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Where Tumwater Canyon opens from Tumwater Mountain and Icicle Ridge into river flats, the broadening valley is flanked by sand hills, sparsely overgrown with pine. Leavenworth originated as a Great Northern Railway Company construction camp, platted and named in 1892 by the Leavenworth Townsite Company. When, in 1925, the Great Northern announced plans to relocate its headquarters to Wenatchee and move its tracks to Chumstick Canyon. A year later, the sawmill closed and the town went into an economic depression. Fruit-packing and storage plants served the orchardists of the vicinity. More than 170 carloads of apples were shipped in 1936. In the early 1960s, townspeople began project LIFE (Leavenworth Improvement for Everyone) to bring the town out of its 30-year slump. The committee gave the town a Bavarian theme to promote tourism—it worked. Today, the town offers numerous outdoor activities such as birding, biking, climbing, dining, fishing, float trips, golfing, hiking, horseback riding, hayrides, rafting, shopping, wine tasting and plenty of year-round festivals, including an Oktoberfest in the fall.

Irrigation was practiced even by early agriculturalists in this region. Wooden casks mounted on wagons were used to haul water from the river, truckers charging 25c for a tankfull. Now, extensive irrigation systems developed by the Bureau of Reclamation draw water from the Icicle, Chumstick, and Chiwawa Rivers to supply a wide area of valley orchards. Outside of town, the area is still a large fruit growing and packing district. In addition, there are a couple of areas where you can see Leavenworth’s architectural history.


1910 elevation view of Leavenworth, showing railroad tracks extending diagonally.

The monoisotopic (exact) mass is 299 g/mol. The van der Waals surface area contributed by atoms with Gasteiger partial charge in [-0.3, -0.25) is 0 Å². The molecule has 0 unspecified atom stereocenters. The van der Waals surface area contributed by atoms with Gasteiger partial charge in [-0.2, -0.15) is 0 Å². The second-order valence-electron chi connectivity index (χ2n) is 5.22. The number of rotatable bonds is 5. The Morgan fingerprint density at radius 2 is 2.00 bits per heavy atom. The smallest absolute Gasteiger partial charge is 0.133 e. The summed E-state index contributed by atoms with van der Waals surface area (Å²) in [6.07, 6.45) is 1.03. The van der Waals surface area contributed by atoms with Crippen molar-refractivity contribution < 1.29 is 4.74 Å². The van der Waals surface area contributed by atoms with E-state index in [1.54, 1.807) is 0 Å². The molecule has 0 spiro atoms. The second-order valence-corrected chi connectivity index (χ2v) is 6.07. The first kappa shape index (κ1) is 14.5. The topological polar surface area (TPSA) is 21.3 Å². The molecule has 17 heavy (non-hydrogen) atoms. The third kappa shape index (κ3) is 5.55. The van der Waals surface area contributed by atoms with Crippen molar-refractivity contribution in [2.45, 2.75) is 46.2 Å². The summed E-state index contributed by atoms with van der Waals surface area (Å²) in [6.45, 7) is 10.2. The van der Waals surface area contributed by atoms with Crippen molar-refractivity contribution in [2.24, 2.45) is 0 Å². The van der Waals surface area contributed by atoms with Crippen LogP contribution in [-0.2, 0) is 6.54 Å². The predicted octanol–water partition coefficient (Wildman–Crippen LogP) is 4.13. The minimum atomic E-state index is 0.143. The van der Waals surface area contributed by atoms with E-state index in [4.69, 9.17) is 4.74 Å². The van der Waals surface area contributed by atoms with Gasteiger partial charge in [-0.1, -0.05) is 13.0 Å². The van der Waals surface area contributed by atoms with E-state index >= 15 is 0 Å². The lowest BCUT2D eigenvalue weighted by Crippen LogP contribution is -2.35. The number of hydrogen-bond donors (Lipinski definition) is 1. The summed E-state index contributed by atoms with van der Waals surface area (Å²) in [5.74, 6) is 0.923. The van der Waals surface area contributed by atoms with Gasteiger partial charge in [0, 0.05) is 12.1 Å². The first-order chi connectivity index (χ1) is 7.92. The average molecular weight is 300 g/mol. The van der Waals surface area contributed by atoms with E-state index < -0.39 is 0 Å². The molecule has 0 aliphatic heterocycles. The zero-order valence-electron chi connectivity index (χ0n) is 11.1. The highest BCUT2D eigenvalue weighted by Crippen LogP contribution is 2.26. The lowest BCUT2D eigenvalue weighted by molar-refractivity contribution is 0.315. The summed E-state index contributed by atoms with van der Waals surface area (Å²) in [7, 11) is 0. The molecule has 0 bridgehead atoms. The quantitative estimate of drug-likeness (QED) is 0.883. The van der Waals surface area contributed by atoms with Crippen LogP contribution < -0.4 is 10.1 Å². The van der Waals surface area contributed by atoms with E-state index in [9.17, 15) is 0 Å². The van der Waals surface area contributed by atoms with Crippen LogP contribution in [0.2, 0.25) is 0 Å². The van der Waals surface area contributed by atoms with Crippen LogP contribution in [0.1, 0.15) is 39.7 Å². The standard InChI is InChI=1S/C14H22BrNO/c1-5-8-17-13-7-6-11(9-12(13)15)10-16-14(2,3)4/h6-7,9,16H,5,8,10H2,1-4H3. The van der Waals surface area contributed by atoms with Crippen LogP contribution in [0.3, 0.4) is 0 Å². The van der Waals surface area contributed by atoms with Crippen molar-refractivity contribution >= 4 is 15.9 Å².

Source: Washington State Historical Society

1937 program from the Leavenworth Ski Hill/Winter Sports Club.

Source: Washington State Historical Society

Ca. 1975 postcard view of Leavenworth.

Source: Washington State Digital Archives

Ca. 1910 postcard view of the Great Northern Railroad’s electric powerhouse near Leavenworth.

Source: Washington State Historical Society


1936 movie clip of the recently completed bridge at the Wenatchee River.

Points of Interest Points of Interest icon

Leavenworth Ranger Station

At the eastern end of the town is the Leavenworth Ranger Station, built in 1936 and which now houses the Visitors Center. It was a Civilian Conservation Corps building project and on the National Register of Historic Places. Around 2002 more buildings were added to the property, which includes two additions to the original CCC building.

Leavenworth Ski Hill Historic District

The Leavenworth Ski Hill Historic District contains intact examples of Rustic style architecture as well as the Pacific Northwest’s most intact example of a historic ski jump. Of the five known ski jumping facilities developed on Forest Service land in the Pacific Northwest Region, the Leavenworth Ski Hill was the best known and the only one known to have hosted national and international events. The district is also unique in the Pacific Northwest as one of the last CCC-built winter recreation facilities with an intact lodge as well as original adjunct buildings, a ski jump, and a functioning ski hill. In the first half of the 20th century, many of the winter sports areas developed on public lands had an associated outdoor club. Development of the Leavenworth Ski Hill started with the first annual Leavenworth Ski Jumping Classic, held in 1929 at a nearby slope. Interest from this tournament propelled the club to request a Forest Service special use permit to build and maintain two ski jumps, two toboggan runs, a parking area, a clubhouse, and a few associated outbuildings. The first ski jump within the historic district, a 50-meter Class B hill, opened in 1930. A few years later, the 90-meter wooden Class A jump was constructed; it was subsequently rebuilt in 1957. The buildings at the Leavenworth Ski Hill are part of the landscape and exhibit building materials typical of the region—wood shakes, logs, and fieldstone. The lodge’s (primarily) vertical log siding mimics the surrounding forest. Ornamentation is restrained and executed with natural materials, namely wood pole sunbursts in the gable ends.